VITAMIN B12 DEFICIENCY is rare, as most healthy individuals have 2 to 3 years’ storage available in the liver. However, vitamin B12 deficiency can be encountered in individuals who have undergone bariatric surgery with partial gastric resection and are noncompliant with recommended vitamin B12 supplementation (350 µg/day sublingually plus 1000 µg intramuscular every 3 months if needed), in individuals with pernicious anemia (an extremely uncommon autoimmune disease in women of reproductive age that is diagnosed by the presence of serum intrinsic factor antibodies), and in individuals with malabsorption (eg, Crohn disease or ileal resection).
FOLATE DEFICIENCY is less common today given the supplementation of foods with folate and universal folic acid supplementation in pregnancy.
Recommended folate requirements are 400 µg/day during pregnancy, with higher doses recommended in the presence of multiple gestations, with hemolytic disorders such as sickle cell anemia or thalassemia, and in patients taking antiepileptic drugs or sulfa drugs (eg, sulfasalazine).
In addition to macrocytic anemia, folate deficiency may also cause thrombocytopenia. If a diagnosis of folate deficiency is made or the woman had a prior pregnancy affected by a neural tube defect, the recommended dose of folic acid is 4 mg/day. Anemia due to folate or B12 deficiency should respond briskly, with an elevated reticulocyte count, within 4 to 7 days of beginning treatment. In the case of macrocytic anemia with normal folate and vitamin B12 levels, a consultation with a hematologist is indicated for bone marrow biopsy.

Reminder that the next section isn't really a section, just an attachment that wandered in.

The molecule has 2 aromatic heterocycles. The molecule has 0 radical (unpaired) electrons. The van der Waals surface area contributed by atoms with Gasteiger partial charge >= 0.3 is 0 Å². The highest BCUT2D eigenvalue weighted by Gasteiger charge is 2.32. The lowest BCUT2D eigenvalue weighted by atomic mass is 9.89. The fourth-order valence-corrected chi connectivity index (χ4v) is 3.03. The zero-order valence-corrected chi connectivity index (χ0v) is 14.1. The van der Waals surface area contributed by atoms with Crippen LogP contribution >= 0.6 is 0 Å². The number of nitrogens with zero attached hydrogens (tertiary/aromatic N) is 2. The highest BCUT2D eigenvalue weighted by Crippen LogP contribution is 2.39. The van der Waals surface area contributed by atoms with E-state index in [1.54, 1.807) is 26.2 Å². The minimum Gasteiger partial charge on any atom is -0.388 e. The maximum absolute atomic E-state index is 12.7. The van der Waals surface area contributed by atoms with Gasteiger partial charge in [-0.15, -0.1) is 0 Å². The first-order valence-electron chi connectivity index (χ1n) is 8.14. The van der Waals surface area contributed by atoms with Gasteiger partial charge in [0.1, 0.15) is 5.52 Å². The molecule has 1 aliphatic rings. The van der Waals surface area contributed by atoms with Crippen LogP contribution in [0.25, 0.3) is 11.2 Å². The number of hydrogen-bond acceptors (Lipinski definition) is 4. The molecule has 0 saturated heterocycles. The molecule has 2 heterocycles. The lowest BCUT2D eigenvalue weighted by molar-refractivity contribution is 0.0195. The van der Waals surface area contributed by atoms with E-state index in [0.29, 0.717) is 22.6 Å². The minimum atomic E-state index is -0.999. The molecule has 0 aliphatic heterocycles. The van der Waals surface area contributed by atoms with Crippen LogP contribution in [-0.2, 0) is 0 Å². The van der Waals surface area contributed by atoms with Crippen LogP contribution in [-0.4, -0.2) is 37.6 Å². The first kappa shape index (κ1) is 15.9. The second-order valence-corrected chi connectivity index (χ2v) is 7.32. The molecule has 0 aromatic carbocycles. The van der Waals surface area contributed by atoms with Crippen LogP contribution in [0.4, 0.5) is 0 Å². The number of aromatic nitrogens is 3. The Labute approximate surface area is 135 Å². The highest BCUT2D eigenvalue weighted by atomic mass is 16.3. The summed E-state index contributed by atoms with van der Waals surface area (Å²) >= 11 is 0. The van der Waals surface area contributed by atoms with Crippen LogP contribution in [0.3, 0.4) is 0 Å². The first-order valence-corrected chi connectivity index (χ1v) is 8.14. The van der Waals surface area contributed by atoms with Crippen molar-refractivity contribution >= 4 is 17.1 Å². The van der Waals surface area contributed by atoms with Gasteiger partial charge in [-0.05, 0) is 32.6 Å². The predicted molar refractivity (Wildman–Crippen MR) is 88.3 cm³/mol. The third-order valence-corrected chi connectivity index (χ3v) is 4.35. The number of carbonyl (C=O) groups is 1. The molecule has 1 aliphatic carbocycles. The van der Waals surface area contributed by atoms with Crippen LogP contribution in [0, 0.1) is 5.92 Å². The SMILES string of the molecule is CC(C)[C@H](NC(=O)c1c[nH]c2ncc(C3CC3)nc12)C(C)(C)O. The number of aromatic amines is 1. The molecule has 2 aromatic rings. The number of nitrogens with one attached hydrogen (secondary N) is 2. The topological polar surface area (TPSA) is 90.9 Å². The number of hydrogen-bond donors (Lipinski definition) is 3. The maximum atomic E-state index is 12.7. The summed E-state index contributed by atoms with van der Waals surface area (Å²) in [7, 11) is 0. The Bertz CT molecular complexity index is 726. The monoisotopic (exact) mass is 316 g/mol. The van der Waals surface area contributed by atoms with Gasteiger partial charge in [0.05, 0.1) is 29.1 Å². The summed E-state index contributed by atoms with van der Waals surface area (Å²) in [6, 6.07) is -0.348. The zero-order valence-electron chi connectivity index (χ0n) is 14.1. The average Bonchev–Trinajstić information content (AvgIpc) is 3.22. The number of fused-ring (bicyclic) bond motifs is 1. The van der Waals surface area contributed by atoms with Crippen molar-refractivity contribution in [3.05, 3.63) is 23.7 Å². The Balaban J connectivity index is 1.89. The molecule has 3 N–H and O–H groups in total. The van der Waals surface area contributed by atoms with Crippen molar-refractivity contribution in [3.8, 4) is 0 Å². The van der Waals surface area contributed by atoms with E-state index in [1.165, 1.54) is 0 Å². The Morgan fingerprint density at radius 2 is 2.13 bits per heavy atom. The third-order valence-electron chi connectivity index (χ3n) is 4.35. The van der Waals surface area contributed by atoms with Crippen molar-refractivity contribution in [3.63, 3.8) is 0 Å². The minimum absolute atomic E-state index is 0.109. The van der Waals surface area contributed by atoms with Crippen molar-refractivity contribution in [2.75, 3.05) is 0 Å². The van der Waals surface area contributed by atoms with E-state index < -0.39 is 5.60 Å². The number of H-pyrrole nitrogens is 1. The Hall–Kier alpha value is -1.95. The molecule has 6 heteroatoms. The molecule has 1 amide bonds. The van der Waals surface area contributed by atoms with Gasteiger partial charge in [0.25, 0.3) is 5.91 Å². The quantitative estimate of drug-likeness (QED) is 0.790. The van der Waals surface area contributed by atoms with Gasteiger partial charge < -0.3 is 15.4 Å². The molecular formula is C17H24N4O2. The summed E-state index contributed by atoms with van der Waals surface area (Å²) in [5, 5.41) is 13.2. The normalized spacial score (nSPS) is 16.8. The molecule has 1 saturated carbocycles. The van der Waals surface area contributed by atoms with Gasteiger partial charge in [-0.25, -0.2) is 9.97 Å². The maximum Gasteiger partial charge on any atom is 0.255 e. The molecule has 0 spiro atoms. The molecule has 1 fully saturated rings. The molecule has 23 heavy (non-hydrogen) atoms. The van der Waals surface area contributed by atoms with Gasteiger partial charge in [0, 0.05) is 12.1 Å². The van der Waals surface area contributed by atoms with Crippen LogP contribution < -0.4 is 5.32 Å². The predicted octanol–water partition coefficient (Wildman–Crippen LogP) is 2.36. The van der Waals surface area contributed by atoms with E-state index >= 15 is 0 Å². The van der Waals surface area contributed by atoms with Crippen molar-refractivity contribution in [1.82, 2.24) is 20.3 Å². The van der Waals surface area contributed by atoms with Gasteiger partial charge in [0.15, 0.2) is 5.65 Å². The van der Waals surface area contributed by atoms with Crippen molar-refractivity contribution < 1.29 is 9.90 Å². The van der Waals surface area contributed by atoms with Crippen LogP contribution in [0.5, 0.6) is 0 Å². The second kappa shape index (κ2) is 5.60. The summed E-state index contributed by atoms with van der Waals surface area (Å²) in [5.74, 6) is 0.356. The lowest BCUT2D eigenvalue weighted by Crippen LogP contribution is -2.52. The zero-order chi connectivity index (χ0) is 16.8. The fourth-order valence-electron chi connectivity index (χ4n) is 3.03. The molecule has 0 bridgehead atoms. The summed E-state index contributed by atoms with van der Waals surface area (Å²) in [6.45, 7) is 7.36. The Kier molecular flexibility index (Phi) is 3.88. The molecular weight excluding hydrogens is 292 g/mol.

The recommended laboratory evaluation for normocytic anemia is displayed in Figure 2. A high reticulocyte count indicates either hemolysis or blood loss with resultant bone marrow activation.
If a normocytic anemia with an elevated reticulocyte count is found, a careful history and evaluation of laboratory studies for hemolysis, such as Coombs test, peripheral smear, and lactate dehydrogenase level, are recommended.
A normal or low reticulocyte count in the setting of anemia raises concern for iron deficiency (a ferritin level < 10-15 μg/dL is diagnostic) or bone marrow suppression/disorders.
Low reticulocyte count with normal or high serum ferritin levels can be seen in the presence of hypothyroidism or chronic disorders, such as inflammatory bowel disease, systemic lupus erythematosus, granulomatous infections, malignant neoplasms, and rheumatoid arthritis. Hematology consultation for further assessment is indicated in these circumstances.